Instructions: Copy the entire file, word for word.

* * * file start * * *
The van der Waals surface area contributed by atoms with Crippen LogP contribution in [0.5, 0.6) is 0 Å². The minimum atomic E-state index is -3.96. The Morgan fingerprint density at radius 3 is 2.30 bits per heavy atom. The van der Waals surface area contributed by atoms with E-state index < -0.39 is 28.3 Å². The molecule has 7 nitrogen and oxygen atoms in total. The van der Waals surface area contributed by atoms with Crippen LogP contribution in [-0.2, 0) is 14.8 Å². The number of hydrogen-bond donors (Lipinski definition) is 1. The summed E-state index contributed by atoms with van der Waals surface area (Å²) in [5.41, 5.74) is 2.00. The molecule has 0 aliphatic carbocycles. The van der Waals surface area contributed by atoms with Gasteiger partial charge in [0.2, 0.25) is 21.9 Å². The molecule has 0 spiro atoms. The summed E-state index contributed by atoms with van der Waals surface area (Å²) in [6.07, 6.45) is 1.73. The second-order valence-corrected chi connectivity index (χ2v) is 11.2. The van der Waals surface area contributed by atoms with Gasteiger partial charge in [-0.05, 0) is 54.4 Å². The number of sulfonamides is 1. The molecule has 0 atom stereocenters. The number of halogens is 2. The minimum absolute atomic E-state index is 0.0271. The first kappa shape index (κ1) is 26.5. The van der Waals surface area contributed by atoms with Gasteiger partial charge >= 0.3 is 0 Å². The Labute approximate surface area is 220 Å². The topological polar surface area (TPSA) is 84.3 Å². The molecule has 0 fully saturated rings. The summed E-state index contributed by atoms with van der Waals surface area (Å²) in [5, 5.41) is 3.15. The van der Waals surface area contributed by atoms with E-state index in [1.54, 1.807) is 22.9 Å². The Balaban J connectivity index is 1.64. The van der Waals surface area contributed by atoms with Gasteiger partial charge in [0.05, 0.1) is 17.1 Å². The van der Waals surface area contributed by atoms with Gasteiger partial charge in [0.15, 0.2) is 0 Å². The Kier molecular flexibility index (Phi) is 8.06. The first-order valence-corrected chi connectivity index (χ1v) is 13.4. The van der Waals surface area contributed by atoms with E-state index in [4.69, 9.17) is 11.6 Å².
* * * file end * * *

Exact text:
The van der Waals surface area contributed by atoms with Crippen LogP contribution in [0.5, 0.6) is 0 Å². The minimum atomic E-state index is -3.96. The Morgan fingerprint density at radius 3 is 2.30 bits per heavy atom. The van der Waals surface area contributed by atoms with E-state index < -0.39 is 28.3 Å². The molecule has 7 nitrogen and oxygen atoms in total. The van der Waals surface area contributed by atoms with Crippen LogP contribution in [-0.2, 0) is 14.8 Å². The number of hydrogen-bond donors (Lipinski definition) is 1. The summed E-state index contributed by atoms with van der Waals surface area (Å²) in [5.41, 5.74) is 2.00. The molecule has 0 aliphatic carbocycles. The van der Waals surface area contributed by atoms with Gasteiger partial charge in [0.2, 0.25) is 21.9 Å². The molecule has 0 spiro atoms. The summed E-state index contributed by atoms with van der Waals surface area (Å²) in [6.07, 6.45) is 1.73. The second-order valence-corrected chi connectivity index (χ2v) is 11.2. The van der Waals surface area contributed by atoms with Gasteiger partial charge in [-0.05, 0) is 54.4 Å². The number of sulfonamides is 1. The molecule has 0 atom stereocenters. The number of halogens is 2. The minimum absolute atomic E-state index is 0.0271. The first kappa shape index (κ1) is 26.5. The van der Waals surface area contributed by atoms with Gasteiger partial charge >= 0.3 is 0 Å². The Labute approximate surface area is 220 Å². The topological polar surface area (TPSA) is 84.3 Å². The molecule has 0 fully saturated rings. The summed E-state index contributed by atoms with van der Waals surface area (Å²) in [5, 5.41) is 3.15. The van der Waals surface area contributed by atoms with E-state index in [1.54, 1.807) is 22.9 Å². The Balaban J connectivity index is 1.64. The van der Waals surface area contributed by atoms with Gasteiger partial charge in [0.05, 0.1) is 17.1 Å². The van der Waals surface area contributed by atoms with Gasteiger partial charge in [0.15, 0.2) is 0 Å². The Kier molecular flexibility index (Phi) is 8.06. The first-order valence-corrected chi connectivity index (χ1v) is 13.4. The van der Waals surface area contributed by atoms with E-state index in [4.69, 9.17) is 11.6 Å².